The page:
What’s the answer? (tumor suppressor/oncogene databases)

BioStar is a site for asking, answering and discussing bioinformatics questions. We are members of the community and find it very useful. Often questions and answers arise at BioStar that are germane to our readers (end users of genomics resources). Every Thursday we will be highlighting one of those questions and answers here in this thread. You can ask questions in this thread, or you can always join in at BioStar.

This week’s highlighted question (abbreviated):

Database of tumor suppressors and/or oncogenes

Does anyone know of a good source of human genes that act as a tumor suppressor or oncogene? The source can be a database or data mining approach that queries a more general database.

Some possible features of a ‘good’ source:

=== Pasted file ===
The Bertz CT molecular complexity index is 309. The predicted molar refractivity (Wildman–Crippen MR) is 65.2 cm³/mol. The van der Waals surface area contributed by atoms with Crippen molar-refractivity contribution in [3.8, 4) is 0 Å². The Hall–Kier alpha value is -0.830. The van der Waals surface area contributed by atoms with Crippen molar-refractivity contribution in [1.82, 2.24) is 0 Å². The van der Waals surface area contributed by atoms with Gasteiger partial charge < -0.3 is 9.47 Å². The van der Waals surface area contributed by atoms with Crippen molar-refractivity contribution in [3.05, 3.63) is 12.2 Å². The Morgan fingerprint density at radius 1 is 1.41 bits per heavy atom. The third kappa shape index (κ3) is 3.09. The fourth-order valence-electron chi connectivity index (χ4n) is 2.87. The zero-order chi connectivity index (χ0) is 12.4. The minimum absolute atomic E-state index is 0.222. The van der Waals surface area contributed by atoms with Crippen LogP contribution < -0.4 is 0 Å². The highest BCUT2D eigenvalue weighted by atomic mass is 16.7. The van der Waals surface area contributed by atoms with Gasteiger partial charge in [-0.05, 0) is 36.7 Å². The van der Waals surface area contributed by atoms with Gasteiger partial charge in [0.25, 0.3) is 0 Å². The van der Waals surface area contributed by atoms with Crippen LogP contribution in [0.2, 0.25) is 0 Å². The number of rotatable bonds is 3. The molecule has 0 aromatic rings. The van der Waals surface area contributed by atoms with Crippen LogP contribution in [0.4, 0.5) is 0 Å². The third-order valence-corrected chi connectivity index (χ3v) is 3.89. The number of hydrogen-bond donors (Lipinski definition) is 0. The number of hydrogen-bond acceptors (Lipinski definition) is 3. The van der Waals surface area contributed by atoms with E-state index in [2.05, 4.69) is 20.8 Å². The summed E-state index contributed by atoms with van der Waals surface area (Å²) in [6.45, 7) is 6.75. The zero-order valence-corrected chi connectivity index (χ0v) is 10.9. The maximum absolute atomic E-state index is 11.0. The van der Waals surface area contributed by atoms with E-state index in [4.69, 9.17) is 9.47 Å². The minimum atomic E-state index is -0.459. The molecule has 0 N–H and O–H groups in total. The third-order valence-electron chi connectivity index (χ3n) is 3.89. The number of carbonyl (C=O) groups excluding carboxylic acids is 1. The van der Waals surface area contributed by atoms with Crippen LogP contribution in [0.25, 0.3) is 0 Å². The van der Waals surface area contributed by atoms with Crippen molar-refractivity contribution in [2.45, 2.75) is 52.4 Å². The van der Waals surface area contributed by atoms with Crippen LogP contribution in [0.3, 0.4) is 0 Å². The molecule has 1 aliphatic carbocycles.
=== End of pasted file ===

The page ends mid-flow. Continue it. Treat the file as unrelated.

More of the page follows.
• More than just a list of ‘cancer genes’. One abstract with the name of the gene and the word cancer in it does not make it a convincing cancer gene. But a more sophisticated text-mining based approach would be acceptable
  • The gene will be annotated as a tumor suppressor or oncogene with additional information on how this classification is justified
  • Other relevant annotation such as whether the gene is involved in DNA repair, apoptosis, etc.
  • Up to date. A spreadsheet from 10 years ago is less useful than a routinely updated source.
  • Free and open source. Although if you know of commercial options please suggest them.

–malachig

The original poster added a few that they had found, so the question is longer–but I want to lure you over to BioStar to have a look at those. And please join us over there if you have other good suggestions. We’ve heard a number of requests for cancer databases and resources in the workshops we do.